||One of the nation's top political analysts, Stuart Rothenberg, dissects politics at the congressional and statewide levels.|
Money Makes A Difference -- Again
By Stuart Rothenberg
This week's North Carolina, Ohio and Indiana primaries proved that numbers -- both in terms of the number of candidates and the number of dollars spent -- do matter.
In the North Carolina Democratic Senate primary, attorney John Edwards spent heavily on TV ads to overwhelm two lesser candidates, former Charlotte councilwoman Ella Scarborough and former University of North Carolina lobbyist D.G. Martin. Edwards drew just over 50 percent of the vote.
Edwards will be a formidable opponent for Sen. Lauch Faircloth. Young (40ish), good-looking, articulate and personally very wealthy, Edwards doesn't take PAC money and is already trumpeting his independence. He is trying to run as a "New Democrat," and he should have a united Democratic party behind him.
Faircloth has already answered Edwards in TV spots, and the Republican has a folksy style that is appealing. His conservatism isn't a drawback in the state, which has elected Sen. Jesse Helms (R) repeatedly against allegedly strong opponents.
In Ohio's 6th C.D., moderate Republican Nancy Hollister, the state's lieutenant governor, narrowly won the GOP nomination over two conservatives, former congressman Frank Cremeans and Michael Azinger. Azinger drew more than one-fifth of the total primary vote, most of which would likely have gone to the former congressman. Democrats admitted privately before the primary that Hollister would be the more formidable general election opponent for the incumbent, Cong. Ted Strickland (D), but GOP insiders are worried whether Hollister can motivate the GOP base in the district, which includes a substantial conservative "Bible Belt" vote.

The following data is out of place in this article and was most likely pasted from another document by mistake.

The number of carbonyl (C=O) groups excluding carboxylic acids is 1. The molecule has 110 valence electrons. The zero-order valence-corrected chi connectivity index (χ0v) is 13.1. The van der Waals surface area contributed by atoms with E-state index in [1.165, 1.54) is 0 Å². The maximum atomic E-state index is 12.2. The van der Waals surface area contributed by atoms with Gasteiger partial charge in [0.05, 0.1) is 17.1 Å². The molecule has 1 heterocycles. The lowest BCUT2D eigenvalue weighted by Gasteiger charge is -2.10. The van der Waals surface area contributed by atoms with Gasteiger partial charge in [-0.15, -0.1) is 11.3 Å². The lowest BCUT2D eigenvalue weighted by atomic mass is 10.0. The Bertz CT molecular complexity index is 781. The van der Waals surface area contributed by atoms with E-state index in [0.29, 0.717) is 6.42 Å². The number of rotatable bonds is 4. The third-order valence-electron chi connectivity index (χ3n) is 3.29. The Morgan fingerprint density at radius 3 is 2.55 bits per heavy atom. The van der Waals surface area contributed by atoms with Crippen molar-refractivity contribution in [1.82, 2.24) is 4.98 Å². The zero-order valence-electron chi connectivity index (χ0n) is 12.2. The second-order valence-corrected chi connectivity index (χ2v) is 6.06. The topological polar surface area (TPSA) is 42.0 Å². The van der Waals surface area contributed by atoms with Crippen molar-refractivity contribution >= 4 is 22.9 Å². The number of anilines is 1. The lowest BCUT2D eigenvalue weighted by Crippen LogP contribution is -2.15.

In this case, at least, two conservatives divided the right-of-center primary vote to give the GOP a moderate general election nominee.
In Indiana's 10th C.D., however, moderate Virginia Blankenbaker was defeated by conservative businessman Gary Hofmeister. Blankenbaker, a former state legislator, drew 45% two years ago in an open seat race against Democrat Julia Carson. Insiders speculate that Blankenbaker thought she could coast to the nomination, but Hofmeister's personal money and conservative message apparently overcame Blankenbaker's early name identification advantage.
In Indiana 9, two conservatives faced off. Jean Leising, who ran against the incumbent Democrat in 1994 and 1996, defeated Michael Bailey, a vocal pro-lifer who also ran before. Leising now faces Democrat Baron Hill, who begins as the favorite in a very competitive district.
And in the Indiana Senate race, moderate Paul Helmke, the mayor of Ft. Wayne, squeezed by two conservatives, John Price and Peter Rusthoven. Helmke won with 35 percent of the vote to Price's 33 percent and Rusthoven's 31 percent.
Rusthoven, a former Bush speechwriter, had the support of the party establishment. But he never caught on (even some sympathetic to him complained about his arrogance), and Helmke overcame criticism that he was too liberal and too close to Pres. Bill Clinton. In the end, however, the GOP race was little more than a sideshow. The heavy favorite to win the seat of retiring senator Dan Coats (R) is former governor Evan Bayh (D), a popular moderate who begins with a huge advantage in the fall race.